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Novel Non-Sputum Based Technology Quickly and Easily Detects Active TB

By HospiMedica International staff writers
Posted on 16 Mar 2023
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Image: Researchers have discovered a new technology that will quickly and easily detect active TB infection antibodies (Photo courtesy of Wayne State University)
Image: Researchers have discovered a new technology that will quickly and easily detect active TB infection antibodies (Photo courtesy of Wayne State University)

TB, caused by Mycobacterium tuberculosis, is a serious global health concern that results in 10 million new cases and 1.7 million deaths annually. According to the latest report by the World Health Organization, TB is the 13th leading cause of death worldwide, and the second leading infectious disease killer after COVID-19. The presence of Latent Tuberculosis Infection (LTBI) is a critical issue, as it serves as a reservoir for TB bacteria and increases the risk of developing active TB. Alarmingly, one-third of the world's population is infected with TB, and 5 to 10% of those with LTBI will progress to active TB within the first five years after initial infection.

The current gold standard diagnostic tests for detecting active TB infection are the sputum smear and culture tests. Unfortunately, these methods have several limitations, including the need for collecting sputum, trained personnel, cost, lengthy processing time, and inadequate sensitivity. Similarly, conventional tests for differentiating latent TB from uninfected individuals, such as tuberculin skin tests (TST) and interferon gamma release assays (IGRA), are not effective in distinguishing active TB from latent infection. Despite advancements in rapid molecular diagnostic techniques for TB, there remains a significant need for a time-efficient, cost-effective, and non-sputum-based point-of-care (POC) test. Now, researchers at Wayne State University (Detroit, MI, USA) have discovered a new technology that can rapidly and easily detect active TB infection antibodies.

For over 15 years, a dedicated research group at Wayne State has been focusing on developing technology for detecting antibodies related to various respiratory diseases. The team has successfully created an innovative non-sputum-based approach and identified multiple novel immune-epitopes that differentially bind to specific immunoglobulin (IgG) found in individuals who are infected with TB. By measuring the levels of epitope-specific IgG in the serum, this breakthrough technology can distinguish active TB from LTBI subjects, healthy individuals, and other respiratory diseases. This simple and non-sputum-based serological POC-TB test is highly sensitive and specific, making it an ideal option to differentiate active TB from LTBI.

The researchers had earlier developed a T7 phage antigen display platform and after immunoscreening of large sets of serum samples, they identified 10 clones that differentially bind to serum antibody (IgG) of active TB patients differentiating TB from other respiratory diseases. One of these high-performance clones had homology to the Transketolase (TKT) enzyme of TB bacteria that is an essential enzyme required for the intracellular growth of the bacteria in a host. The researchers hypothesized that abundance of IgG in sera against the identified novel neoantigen that they named as TKTµ could differentiate between active TB, LTBI and other non-TB granulomatous lung diseases like sarcoidosis. The team developed a novel direct Peptide ELISA test to quantify the levels of IgG in serum samples against TKTµ. The research team designed two additional overlapping M.tb TKT-peptide homologs with potential antigenicity corresponding to M.tb-specific transketolase (M.tb-TKT1 and M.tb-TKT3) and hence standardized three Peptide ELISA (TKTμ, M.tb TKT1 and M.tb TKT3) for the TB serodiagnosis.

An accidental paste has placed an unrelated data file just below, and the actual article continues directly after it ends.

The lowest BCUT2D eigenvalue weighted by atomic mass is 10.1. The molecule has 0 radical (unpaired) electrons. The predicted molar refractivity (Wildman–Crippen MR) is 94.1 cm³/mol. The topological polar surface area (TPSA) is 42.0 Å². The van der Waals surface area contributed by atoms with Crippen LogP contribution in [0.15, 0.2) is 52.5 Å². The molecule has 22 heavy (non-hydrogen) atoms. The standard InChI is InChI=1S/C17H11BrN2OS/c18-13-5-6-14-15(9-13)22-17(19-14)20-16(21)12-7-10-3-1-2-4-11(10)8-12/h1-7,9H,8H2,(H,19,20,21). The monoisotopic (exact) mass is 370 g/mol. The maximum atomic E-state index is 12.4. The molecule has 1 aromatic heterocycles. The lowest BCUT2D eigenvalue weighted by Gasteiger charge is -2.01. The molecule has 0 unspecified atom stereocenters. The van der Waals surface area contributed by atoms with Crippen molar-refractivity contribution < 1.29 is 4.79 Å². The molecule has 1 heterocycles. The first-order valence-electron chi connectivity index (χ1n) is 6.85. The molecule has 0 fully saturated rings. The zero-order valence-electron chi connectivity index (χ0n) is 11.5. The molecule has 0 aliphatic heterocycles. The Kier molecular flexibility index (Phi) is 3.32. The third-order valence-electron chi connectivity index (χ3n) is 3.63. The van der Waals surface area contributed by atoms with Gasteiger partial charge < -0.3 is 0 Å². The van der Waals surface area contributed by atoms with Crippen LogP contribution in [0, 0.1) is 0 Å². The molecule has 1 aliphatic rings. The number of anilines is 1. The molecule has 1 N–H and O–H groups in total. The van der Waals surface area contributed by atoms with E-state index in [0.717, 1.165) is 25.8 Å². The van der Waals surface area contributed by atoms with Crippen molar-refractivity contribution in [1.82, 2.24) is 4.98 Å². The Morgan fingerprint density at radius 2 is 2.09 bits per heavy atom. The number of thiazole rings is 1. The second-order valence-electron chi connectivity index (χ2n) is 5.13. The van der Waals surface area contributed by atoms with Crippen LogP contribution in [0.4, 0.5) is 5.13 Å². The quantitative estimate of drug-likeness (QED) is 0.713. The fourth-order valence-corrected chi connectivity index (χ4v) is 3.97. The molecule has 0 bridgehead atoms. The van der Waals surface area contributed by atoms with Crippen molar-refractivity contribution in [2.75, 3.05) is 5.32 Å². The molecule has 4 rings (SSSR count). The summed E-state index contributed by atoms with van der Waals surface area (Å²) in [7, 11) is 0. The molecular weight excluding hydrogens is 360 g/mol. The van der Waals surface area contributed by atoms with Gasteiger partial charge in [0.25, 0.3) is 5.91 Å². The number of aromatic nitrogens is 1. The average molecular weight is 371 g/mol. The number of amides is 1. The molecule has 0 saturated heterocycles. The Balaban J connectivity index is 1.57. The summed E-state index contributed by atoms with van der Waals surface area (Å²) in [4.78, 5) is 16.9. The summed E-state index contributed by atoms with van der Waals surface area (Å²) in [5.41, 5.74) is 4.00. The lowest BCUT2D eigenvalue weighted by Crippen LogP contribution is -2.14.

After development and standardization of a direct peptide ELISA for three peptides, the research team tested 292 subjects, and their TKT-peptide ELISA results revealed that TB patients had significantly higher levels of TKT-specific antibodies than healthy controls or those with LTBI. The higher levels of TKT-specific antibodies can be attributed to growing M.tb bacteria in active TB patients. TKT plays a crucial role in the transition from the dormant to the proliferative phase, and TKT specific IgG can reveal differences between active TB and LTBI. Consequently, IgG-based serodiagnosis of TB utilizing TKT-peptide ELISA holds promise. The current commercially available serological TB tests exhibit inadequate sensitivity and specificity. However, the ELISA results from the newly discovered TKT peptides demonstrated high sensitivity and specificity. The research team's findings indicate that IgG antibodies against transketolase have the potential to distinguish active tuberculosis.

“Our TKT peptide ELISA test requires chemically synthesized TKT peptides to coat the wells in the ELISA plate, less than 100µl blood serum sample from patient, detection reagents and an ELISA plate reader,” said Lobelia Samavati, M.D., professor in the Center for Molecular Medicine and Genetics in the School of Medicine, who led the research team. “We are extremely enthusiastic about our technology and the fact that with a simple test we can differentiate active TB from LTBI and other respiratory diseases. We believe that our method and TKT peptide ELISA can fit the requirements of the World Health Organization and the Centers for Disease Control and Prevention as a POC screening method.”

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